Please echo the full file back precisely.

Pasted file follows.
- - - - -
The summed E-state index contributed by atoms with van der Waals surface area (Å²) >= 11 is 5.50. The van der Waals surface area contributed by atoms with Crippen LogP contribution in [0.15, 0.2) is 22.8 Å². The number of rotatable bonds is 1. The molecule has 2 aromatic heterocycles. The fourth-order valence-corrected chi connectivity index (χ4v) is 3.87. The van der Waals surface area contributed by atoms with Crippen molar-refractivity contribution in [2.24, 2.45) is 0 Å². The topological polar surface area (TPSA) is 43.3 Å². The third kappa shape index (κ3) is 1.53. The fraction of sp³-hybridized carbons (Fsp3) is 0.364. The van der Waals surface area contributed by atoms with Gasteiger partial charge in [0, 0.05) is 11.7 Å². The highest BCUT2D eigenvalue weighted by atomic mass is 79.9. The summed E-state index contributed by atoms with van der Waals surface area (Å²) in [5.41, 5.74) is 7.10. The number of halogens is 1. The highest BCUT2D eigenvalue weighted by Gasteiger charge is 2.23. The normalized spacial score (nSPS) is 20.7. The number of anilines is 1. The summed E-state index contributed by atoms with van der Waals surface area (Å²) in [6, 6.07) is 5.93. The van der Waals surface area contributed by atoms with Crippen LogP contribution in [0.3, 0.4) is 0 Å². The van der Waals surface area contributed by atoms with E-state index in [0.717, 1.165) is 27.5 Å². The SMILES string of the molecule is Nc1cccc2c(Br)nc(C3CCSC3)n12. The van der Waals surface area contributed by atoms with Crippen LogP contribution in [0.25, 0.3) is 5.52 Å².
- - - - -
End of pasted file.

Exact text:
The summed E-state index contributed by atoms with van der Waals surface area (Å²) >= 11 is 5.50. The van der Waals surface area contributed by atoms with Crippen LogP contribution in [0.15, 0.2) is 22.8 Å². The number of rotatable bonds is 1. The molecule has 2 aromatic heterocycles. The fourth-order valence-corrected chi connectivity index (χ4v) is 3.87. The van der Waals surface area contributed by atoms with Crippen molar-refractivity contribution in [2.24, 2.45) is 0 Å². The topological polar surface area (TPSA) is 43.3 Å². The third kappa shape index (κ3) is 1.53. The fraction of sp³-hybridized carbons (Fsp3) is 0.364. The van der Waals surface area contributed by atoms with Gasteiger partial charge in [0, 0.05) is 11.7 Å². The highest BCUT2D eigenvalue weighted by atomic mass is 79.9. The summed E-state index contributed by atoms with van der Waals surface area (Å²) in [5.41, 5.74) is 7.10. The number of halogens is 1. The highest BCUT2D eigenvalue weighted by Gasteiger charge is 2.23. The normalized spacial score (nSPS) is 20.7. The number of anilines is 1. The summed E-state index contributed by atoms with van der Waals surface area (Å²) in [6, 6.07) is 5.93. The van der Waals surface area contributed by atoms with Crippen LogP contribution in [0.3, 0.4) is 0 Å². The van der Waals surface area contributed by atoms with E-state index in [0.717, 1.165) is 27.5 Å². The SMILES string of the molecule is Nc1cccc2c(Br)nc(C3CCSC3)n12. The van der Waals surface area contributed by atoms with Crippen LogP contribution in [0.25, 0.3) is 5.52 Å².